Amazon Responds To Serious Allegations

( In a report last week, Reuters said internal company documents show that Amazon has been developing knockoff products and manipulating search results to steer users to its own product lines. According to Reuters, Amazon’s private brands team in India was exploiting internal data obtained from its marketplace to identify popular products sold by other companies, in order to create knockoffs to compete against them. Amazon, however, denies the claims made by Reuters, saying the allegations have not been substantiated.

According to an Amazon spokesperson, the e-commerce giant doesn’t give preferential treatment to any seller, and the company has a policy strictly prohibiting the use or sharing of “non-public, seller-specific data” with other sellers.

Amazon also maintains that they do not manipulate search results, instead searches are based on “relevance to the customers” whether or not the products are private brands or not.

However, according to Reuters, the internal documents tell a different story.

One popular shirt brand in India, John Miller, was a victim of such manipulation from Amazon. Internal documents revealed that, in making knockoff shirts, Amazon followed the measurements of John Miller shirts down to the neck circumference and sleeve length.

Internal documents also revealed that Amazon employees were studying proprietary data on other brands listed at – including detailed information about customer returns. According to the documents the aim was to identify and target goods and “replicate” them.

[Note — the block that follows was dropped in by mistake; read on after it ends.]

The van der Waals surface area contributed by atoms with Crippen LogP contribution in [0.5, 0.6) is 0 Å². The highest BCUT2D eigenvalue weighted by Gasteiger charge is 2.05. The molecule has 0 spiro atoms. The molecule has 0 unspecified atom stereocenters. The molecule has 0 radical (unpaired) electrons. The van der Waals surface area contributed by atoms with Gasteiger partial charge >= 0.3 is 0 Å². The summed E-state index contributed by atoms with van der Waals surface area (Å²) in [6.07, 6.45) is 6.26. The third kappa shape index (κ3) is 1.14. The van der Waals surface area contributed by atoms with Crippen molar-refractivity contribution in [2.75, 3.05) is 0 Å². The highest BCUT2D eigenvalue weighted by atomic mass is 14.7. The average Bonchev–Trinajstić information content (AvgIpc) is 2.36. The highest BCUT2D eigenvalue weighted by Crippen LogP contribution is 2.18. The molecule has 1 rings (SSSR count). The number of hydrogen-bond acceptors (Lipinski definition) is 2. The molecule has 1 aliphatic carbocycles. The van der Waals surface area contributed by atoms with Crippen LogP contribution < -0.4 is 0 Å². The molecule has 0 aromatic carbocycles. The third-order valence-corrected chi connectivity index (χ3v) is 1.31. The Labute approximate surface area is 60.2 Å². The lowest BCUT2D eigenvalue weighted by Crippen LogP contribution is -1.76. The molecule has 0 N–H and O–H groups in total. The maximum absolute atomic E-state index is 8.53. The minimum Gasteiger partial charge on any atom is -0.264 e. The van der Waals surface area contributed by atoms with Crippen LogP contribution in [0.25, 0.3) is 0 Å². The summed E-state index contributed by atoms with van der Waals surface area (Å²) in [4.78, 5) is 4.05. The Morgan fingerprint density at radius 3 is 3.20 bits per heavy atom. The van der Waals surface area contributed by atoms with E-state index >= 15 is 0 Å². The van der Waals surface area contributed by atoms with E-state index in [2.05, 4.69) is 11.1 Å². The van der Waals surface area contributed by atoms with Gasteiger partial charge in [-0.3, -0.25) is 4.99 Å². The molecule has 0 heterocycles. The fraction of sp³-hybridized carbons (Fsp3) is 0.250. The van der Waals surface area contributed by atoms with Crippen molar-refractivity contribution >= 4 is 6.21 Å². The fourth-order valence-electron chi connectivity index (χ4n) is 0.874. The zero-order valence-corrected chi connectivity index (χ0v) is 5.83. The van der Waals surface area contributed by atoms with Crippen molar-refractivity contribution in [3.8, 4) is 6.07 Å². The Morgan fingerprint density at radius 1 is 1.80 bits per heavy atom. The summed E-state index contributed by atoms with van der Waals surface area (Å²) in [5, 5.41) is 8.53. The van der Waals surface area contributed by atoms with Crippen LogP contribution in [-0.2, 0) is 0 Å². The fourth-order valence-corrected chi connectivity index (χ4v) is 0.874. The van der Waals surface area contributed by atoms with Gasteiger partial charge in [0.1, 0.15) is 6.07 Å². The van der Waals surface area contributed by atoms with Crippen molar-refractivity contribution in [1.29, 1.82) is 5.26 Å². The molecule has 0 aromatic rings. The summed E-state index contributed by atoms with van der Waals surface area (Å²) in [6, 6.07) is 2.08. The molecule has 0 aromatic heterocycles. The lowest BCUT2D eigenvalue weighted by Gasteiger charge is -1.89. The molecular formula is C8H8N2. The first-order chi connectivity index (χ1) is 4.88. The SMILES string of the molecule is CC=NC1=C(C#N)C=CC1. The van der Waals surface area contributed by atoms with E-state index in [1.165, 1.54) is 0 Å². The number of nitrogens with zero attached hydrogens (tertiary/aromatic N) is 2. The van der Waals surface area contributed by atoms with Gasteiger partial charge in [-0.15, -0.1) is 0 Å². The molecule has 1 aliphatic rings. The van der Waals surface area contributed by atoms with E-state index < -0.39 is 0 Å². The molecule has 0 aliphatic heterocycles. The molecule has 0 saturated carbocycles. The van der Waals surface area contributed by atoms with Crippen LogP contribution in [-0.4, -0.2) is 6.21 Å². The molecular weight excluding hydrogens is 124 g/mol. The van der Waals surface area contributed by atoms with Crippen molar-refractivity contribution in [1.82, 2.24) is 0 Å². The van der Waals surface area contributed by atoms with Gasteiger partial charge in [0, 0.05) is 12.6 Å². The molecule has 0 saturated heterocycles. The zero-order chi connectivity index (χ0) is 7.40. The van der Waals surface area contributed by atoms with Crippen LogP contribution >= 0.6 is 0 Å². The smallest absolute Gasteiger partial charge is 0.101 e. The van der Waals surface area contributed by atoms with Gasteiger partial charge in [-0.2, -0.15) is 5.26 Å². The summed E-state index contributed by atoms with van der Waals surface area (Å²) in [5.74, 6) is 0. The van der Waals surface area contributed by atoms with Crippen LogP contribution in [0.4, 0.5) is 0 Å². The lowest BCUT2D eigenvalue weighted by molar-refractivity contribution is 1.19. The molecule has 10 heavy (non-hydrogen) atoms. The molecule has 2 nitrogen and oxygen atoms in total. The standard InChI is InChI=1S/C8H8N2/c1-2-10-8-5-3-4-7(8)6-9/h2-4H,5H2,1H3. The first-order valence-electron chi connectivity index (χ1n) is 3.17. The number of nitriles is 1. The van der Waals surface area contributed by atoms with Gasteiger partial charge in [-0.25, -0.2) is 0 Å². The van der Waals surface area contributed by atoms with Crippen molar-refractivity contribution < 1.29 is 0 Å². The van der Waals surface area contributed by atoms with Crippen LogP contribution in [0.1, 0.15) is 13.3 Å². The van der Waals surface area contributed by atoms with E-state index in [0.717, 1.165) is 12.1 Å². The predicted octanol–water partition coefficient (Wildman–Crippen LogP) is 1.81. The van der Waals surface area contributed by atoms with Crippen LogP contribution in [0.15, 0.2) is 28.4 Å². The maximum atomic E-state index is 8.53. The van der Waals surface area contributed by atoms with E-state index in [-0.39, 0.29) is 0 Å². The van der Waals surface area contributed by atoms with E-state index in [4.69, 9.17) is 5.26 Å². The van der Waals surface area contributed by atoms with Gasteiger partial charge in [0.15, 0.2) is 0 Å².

While Amazon has previously been accused of launching knockoff products. The internal documents from Reuters show for the first time, in India at least, that manipulating search results to favor Amazon’s own products and copying other sellers’ products were part of a formal, albeit clandestine strategy of the company – one that high-level executives were told about.

The documents reportedly reveal that two Amazon executives reviewed the India strategy.

However, Amazon argues that since Reuters hasn’t shared the specific documents, nor “their provenance,” the company is unable to confirm the veracity of the information or the claims made in the Reuters report.

According to a company spokesperson, Amazon believes the claims made by Reuters are “factually incorrect and unsubstantiated.”